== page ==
# aliquot

## < a quantity that can be divided into another a whole number of time />

Gaussian elimination is probably one of the algorithm we hear about when taking a basic class in linear algebra. In essence, Gaussian elimination is a procedure that can solve $n$ linear equations in $n$ unknowns using on the order of $n^3$ arithmetic operations.1

How does it works? The idea is to transform a linear system, $Ax=b$, where $A$ is an $n\times n$ matrix and $x$ and $b$ are column vectors of size $n$, into an upper triangular system by applying simple linear transformation on the left, much like Householder triangularization in the case of QR factorization. Regarding operations that are permitted these are: swapping rows, adding one row onto another, and multiply every factor of one row with a constant. Consider the following example:

\begin{align} 3x + 2y - 4z & = \phantom{1}3\cr 2x + 3y + 3z & = 15\cr 5x - 3y + \phantom{3}z & = 14 \end{align}

You could do this by hand, by following the helpful tips from the site where this example originates from, but Mathematica has built-in procedures to solve linear systems like this, e.g. Solve or LinearSolve, and there’s also a RowReduce function which acts like Gaussian elimination. Here’s what we get: This is not the only algorithm used in matrix factorizations, of course. Indeed, modern statistical computing rely on LU decomposition or QR factorization. The latter is what used in R for linear regression models, for instance. The QR decomposition of a real square matrix $A$ is a decomposition of $A$ as $A=QR$, where $Q$ is an orthogonal matrix (i.e., $Q^TQ=I$) and $R$ in an upper triangular matrix. Furthermore, if $A$ is nonsingular, this decomposition is unique. Such a factorization can be found using the Gram-Schmidt procedure.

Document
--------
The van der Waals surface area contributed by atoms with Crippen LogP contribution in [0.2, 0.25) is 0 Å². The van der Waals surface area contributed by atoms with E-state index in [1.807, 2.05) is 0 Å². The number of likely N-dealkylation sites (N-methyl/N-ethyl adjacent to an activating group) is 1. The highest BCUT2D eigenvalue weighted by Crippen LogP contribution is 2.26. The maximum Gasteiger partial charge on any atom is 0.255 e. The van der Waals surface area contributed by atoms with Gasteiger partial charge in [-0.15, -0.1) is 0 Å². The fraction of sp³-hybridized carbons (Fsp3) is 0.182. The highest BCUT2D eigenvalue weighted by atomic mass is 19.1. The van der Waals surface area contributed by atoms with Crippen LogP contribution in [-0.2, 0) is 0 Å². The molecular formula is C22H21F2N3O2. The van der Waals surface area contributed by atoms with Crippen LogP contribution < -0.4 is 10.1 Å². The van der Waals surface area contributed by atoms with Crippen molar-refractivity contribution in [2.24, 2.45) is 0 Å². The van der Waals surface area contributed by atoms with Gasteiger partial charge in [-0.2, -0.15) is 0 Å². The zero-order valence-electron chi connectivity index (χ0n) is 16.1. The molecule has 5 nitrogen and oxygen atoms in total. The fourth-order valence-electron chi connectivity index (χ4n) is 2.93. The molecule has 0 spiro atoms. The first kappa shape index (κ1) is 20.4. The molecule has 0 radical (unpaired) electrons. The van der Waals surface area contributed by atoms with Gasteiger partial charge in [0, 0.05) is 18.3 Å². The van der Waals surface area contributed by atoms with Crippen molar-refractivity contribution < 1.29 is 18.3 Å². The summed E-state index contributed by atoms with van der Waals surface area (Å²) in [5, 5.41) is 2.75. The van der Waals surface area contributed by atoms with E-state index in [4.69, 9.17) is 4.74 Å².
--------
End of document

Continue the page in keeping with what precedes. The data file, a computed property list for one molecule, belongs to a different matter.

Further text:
Solving linear systems is quite easy in Racket thanks to the math module. Here is one way to find the solution of the above system (which is mostly what we did in another post):

#lang racket
(require math/matrix)

(define A
(matrix [[3.0  2.0  -4.0]
[2.0  3.0  3.0]
[5.0  -3.0  1.0]]))
(define b (col-matrix [3.0 15.0 14.0]))
(matrix-solve A b)


Luckily, Racket also provides some row-based algorithms, including Gauss elimination. So here is what we get using matrix-gauss-elim:

(define Ab (matrix-augment (list A b)))
(matrix-gauss-elim Ab)


1. Lloyd N. Trefethen. Numerical Analysis. See also Pr. L. N. Trefethen’s website, which is full of free resources. ↩︎